- The Washington Times - Wednesday, January 9, 2019

Illegal immigration across the Southwest border ticked down in December, though the number of migrant families shattered records with nearly 32,000 caught trying to jump the border, officials said Wednesday.

The numbers were fueled by migrant caravans and other changes to the way migrants travel the route from Central America through Mexico to the U.S. border.

The Department of Homeland Security said 31,901 parents and children traveling together were nabbed by Border Patrol agents, marking a 27 percent increase over November and nearly twice the worst months of the Obama years.

But other categories of immigrants trying to cross illegally dropped, with fewer unaccompanied children caught at the border or stopped at the ports of entry, Homeland Security said.

The department released the numbers a day after President Trump delivered his first Oval Office address, asking Congress to pony up money for more border security, including more than $5 billion to erect border fencing.



On Thursday, Mr. Trump will travel to McAllen, Texas, to get a look at the border sector that has been most heavily affected by the recent surge of illegal immigration.

“We need border security, very simple,” the president said at the Capitol on Wednesday, where he was rallying Republicans to hold firm on the government shutdown triggered by his demand for $5 billion in border wall money.

Democrats argue that the borders are mostly secure and that the ports of entry are the places that need shoring up.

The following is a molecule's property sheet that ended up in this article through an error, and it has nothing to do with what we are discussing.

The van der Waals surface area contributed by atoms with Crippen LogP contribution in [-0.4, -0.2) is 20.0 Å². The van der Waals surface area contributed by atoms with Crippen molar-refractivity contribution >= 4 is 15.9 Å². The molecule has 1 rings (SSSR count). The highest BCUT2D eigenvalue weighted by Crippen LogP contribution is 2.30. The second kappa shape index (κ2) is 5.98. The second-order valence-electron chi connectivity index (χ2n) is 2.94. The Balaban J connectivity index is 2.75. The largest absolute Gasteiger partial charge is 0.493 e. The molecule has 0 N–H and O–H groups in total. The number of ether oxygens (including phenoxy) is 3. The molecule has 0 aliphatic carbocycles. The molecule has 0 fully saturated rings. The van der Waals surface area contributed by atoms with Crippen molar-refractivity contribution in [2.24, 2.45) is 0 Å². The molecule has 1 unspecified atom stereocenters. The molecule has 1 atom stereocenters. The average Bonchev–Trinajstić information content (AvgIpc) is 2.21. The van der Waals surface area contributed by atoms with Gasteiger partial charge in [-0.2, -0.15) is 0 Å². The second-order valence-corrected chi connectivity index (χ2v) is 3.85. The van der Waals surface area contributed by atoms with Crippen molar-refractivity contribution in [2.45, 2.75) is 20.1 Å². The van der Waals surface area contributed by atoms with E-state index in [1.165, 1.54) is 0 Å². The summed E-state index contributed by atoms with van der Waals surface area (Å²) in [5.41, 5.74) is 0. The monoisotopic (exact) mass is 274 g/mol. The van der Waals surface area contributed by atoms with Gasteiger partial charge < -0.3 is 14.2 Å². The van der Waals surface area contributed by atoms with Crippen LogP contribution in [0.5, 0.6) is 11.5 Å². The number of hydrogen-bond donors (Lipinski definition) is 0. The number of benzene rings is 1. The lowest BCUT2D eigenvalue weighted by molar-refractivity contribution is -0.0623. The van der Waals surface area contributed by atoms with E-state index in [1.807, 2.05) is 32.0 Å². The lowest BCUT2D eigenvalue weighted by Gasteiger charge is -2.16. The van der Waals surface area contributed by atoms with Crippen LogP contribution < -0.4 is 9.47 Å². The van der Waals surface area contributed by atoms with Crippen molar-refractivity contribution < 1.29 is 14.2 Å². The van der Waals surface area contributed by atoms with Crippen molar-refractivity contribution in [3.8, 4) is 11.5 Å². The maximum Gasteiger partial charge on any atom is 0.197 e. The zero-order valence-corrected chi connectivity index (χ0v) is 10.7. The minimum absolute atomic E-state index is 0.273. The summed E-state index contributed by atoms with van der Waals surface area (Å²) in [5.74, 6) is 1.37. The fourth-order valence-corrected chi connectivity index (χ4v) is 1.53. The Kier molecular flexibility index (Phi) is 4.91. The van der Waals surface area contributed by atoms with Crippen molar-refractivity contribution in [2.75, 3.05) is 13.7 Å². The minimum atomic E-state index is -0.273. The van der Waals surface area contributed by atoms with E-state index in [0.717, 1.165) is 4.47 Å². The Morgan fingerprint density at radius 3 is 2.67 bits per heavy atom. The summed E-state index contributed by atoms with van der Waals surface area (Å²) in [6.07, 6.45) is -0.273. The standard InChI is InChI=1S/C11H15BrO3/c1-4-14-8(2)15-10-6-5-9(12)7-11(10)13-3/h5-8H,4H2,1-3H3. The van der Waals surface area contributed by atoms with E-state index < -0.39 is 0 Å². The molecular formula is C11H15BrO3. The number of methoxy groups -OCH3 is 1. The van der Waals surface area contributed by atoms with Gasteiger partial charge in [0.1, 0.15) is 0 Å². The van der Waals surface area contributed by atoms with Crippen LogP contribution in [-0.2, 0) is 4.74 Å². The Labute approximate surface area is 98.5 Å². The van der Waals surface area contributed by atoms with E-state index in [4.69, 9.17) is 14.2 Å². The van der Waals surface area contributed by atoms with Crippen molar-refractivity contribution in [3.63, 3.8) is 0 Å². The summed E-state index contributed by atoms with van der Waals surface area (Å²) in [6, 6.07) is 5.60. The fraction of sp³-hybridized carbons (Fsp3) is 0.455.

The new numbers, however, showed that 84 percent of immigrants who were caught trying to enter illegally in December came between the ports of entry, where agents say fencing and more personnel would help.

Agents arrested 50,753 people who tried to sneak into the U.S. between the ports of entry, while Customs and Border Protection officers encountered another 10,029 people who tried to enter without permission through official border crossings.

Both numbers are down slightly from November, when 51,856 migrants were caught jumping the border between the ports and 10,600 were nabbed at the crossings.

The numbers show the massive changes in illegal immigration over the last 10 to 15 years.

While adult male Mexicans made up nearly all immigrants who illegally crossed the border in the last decade, a staggering 72 percent of those caught by the Border Patrol last month were families or unaccompanied children.

As recently as January 2014, that share had been just 20 percent.

The Trump administration says the families are being enticed by “loopholes” in U.S. laws that give more lenient treatment to parents who arrive with children. Under a series of court rulings, they have to be processed and quickly released, giving them a chance to disappear into the shadows and live in the U.S. illegally.

An 8-year-old Guatemalan boy who died on the border Christmas Eve was a victim of that loophole, with his parents saying they figured the father would have a better chance of gaining an illegal foothold in the U.S. if he brought the child with him on the journey.

The family said the father was looking for work here.

Democrats, though, say most of the families showing up should be considered asylum-seekers fleeing poverty and gang violence in their home countries.

The surge of families has brought new problems for the Border Patrol, including a higher rate of sick immigrants.

After the death of the 8-year-old boy and a 7-year-old Guatemalan girl earlier in December, Homeland Security enlisted the Coast Guard and public health agencies to conduct thorough medical checks of all children in its custody.

Some 50 people a day were deemed in need of medical care for cases ranging from flu and tuberculosis to infections and even pregnant women who gave birth in custody.

Officials say cartels have begun to use charter buses to drive migrants straight from Central America to the U.S., cutting the journey from four weeks to four or five days, making it more accessible for ailing people who couldn’t have made the journey otherwise.

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